We’re very happy that they have shown interest in our MRO and have been patronising us, I commend all their CEOs who trust us and have been giving us jobs to help develop the industry. We are expecting more support from the government, we would like the government to look at what we are doing, we are providing jobs for Nigerians and I think any private entity that is providing jobs should be supported so that they can grow and we have the capacity to grow.
By expanding our hanger, we will also give more jobs to Nigerians. These are the things I think the government can do to support an existing airline that has shown the capacity to grow.
Aero recently celebrated its 60th anniversary, even though you haven’t been there all along, what can you say has kept the airline in business for this long?
Aero is the oldest aviation company in Nigeria and I think the main factor that has kept it going is the safety record. Aero has grown to a brand name synonymous with safety and reliability.
The Federal Government has taken some steps to protect airlines such as offering waiver on parts and VAT. What else can be done to help the industry grow?
There are problems domestic airlines face that put the average lifespan at 10 years. There are things the Federal Government can do to help local carrier and help them grow. Airlines must change the way they do things so they can survive and conform to international standards, especially in corporate governance. People own businesses and run them well but there must be a demarcation between ownership and running the business.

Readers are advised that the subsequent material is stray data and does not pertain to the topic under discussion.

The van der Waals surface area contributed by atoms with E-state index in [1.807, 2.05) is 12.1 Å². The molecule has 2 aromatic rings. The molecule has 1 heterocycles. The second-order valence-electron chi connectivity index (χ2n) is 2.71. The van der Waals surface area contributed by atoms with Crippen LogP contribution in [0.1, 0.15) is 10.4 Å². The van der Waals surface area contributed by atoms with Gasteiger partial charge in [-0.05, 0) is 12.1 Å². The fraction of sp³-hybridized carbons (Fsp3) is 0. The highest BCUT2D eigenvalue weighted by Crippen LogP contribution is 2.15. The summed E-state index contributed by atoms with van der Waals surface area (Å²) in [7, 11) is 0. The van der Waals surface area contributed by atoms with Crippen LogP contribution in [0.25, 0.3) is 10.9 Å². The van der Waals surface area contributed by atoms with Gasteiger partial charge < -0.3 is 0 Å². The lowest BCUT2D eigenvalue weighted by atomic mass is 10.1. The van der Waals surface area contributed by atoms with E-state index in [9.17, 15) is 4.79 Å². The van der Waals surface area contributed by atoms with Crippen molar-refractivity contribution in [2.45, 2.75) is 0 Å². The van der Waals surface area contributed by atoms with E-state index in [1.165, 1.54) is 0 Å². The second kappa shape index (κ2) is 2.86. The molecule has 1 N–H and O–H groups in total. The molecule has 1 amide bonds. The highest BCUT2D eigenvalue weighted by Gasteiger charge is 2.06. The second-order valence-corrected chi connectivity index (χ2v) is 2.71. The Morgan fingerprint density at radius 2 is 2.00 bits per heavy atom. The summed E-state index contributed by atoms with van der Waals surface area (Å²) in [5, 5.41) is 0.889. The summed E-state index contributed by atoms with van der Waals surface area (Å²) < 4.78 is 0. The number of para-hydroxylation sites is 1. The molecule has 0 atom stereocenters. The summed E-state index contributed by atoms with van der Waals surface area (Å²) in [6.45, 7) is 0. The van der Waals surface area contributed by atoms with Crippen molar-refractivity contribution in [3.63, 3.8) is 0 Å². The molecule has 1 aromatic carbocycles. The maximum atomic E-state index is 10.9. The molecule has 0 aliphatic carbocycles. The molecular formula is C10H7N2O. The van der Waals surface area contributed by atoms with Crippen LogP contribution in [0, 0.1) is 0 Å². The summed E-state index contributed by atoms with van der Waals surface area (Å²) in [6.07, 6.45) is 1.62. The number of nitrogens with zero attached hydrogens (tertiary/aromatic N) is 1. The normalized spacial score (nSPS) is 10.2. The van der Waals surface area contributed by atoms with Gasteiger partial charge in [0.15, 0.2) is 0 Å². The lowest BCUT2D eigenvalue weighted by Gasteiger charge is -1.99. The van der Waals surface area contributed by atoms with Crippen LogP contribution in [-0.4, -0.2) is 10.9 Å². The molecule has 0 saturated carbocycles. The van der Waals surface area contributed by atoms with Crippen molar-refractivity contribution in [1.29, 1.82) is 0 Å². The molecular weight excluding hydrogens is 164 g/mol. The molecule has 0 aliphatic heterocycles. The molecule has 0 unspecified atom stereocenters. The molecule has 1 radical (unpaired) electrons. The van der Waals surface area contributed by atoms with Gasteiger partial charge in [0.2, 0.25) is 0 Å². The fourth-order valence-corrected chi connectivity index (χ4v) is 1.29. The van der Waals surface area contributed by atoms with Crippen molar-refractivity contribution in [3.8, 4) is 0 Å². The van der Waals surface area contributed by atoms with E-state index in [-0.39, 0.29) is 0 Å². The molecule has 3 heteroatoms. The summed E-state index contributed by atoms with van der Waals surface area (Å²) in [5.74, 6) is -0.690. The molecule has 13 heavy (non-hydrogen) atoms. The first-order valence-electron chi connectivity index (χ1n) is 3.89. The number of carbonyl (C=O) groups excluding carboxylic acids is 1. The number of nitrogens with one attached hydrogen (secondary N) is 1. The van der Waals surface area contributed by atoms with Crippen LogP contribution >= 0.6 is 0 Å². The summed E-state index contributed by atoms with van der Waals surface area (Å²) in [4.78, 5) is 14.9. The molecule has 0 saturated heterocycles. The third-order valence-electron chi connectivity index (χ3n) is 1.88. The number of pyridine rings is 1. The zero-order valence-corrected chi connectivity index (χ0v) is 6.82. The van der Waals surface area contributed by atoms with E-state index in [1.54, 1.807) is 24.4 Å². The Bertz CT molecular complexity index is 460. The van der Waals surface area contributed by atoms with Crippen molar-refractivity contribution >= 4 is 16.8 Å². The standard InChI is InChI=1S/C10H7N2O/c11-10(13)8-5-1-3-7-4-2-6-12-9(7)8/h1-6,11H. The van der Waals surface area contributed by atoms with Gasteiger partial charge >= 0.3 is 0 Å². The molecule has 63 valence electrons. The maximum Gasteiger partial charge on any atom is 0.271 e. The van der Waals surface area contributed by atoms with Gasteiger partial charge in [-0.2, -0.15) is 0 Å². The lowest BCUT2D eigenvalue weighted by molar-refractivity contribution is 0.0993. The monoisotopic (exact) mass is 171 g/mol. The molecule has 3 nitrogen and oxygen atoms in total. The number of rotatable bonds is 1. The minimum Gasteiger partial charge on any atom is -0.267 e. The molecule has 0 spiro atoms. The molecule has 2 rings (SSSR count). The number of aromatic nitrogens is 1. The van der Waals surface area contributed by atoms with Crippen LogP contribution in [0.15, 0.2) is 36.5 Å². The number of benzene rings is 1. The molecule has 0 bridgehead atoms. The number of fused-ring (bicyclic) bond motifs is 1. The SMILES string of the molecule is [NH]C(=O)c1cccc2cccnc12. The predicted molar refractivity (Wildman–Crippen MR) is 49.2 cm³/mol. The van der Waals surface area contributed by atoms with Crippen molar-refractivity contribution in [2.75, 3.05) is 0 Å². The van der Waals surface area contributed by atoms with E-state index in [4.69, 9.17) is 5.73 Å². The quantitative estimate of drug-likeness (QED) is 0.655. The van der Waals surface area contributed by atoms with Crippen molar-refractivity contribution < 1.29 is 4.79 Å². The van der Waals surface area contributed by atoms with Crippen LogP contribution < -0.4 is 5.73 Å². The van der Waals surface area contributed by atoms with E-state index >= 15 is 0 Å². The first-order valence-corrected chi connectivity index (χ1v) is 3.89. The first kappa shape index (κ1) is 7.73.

Outside that, the number of taxes that airlines are made to pay is much and affects their well-being by eating into their profits.
These things that are outside the control of the airlines are taxes, cost of lending, country risk, insurance and lack of infrastructure and then general operating environment is not supportive for them to operate profitably.
The removal of VAT is a welcome development, we hope they will implement it as quickly as possible but beyond that we have to look at the taxes and levies that aviation parastatals demand from airlines because if the airlines are weak financially that will be a reflection of what the parastatals are doing. If I can’t pay NCAA, FAAN or NAMA the bills they send to me because my finance does not support it, it means they can’t perform their duties too.
The Federal Government should look at this, it has not worked for years and if it hasn’t worked for years, we don’t expect it to work, we have to look at the funding of the parastatals separately. Yes, the airlines will pay for services but we can look at what is done in other countries and replicate it. I think the NCAA should be funded separately because if the NCAA is a regulator and those they are regulating are those funding them, there will be issues.
The arrangement of airlines funding these parastatals does not work perfectly, I believe they should be funded separately while airlines pay for services but I don’t think airlines should solely fund the parastatals. If the airlines are struggling financially and the parastatals are also struggling financially, that is not a healthy environment at all.
Stakeholders are of the opinion that interlining should be encouraged to reduce overhead, what is your take on this?
In Aero Contractors, we are doing interlining now with Arik, Med-View and we have done it in a bilateral format. It has worked wonderfully and I believe we should get the airlines to come together and agree to codeshare, it is good for the customers and the airlines as well.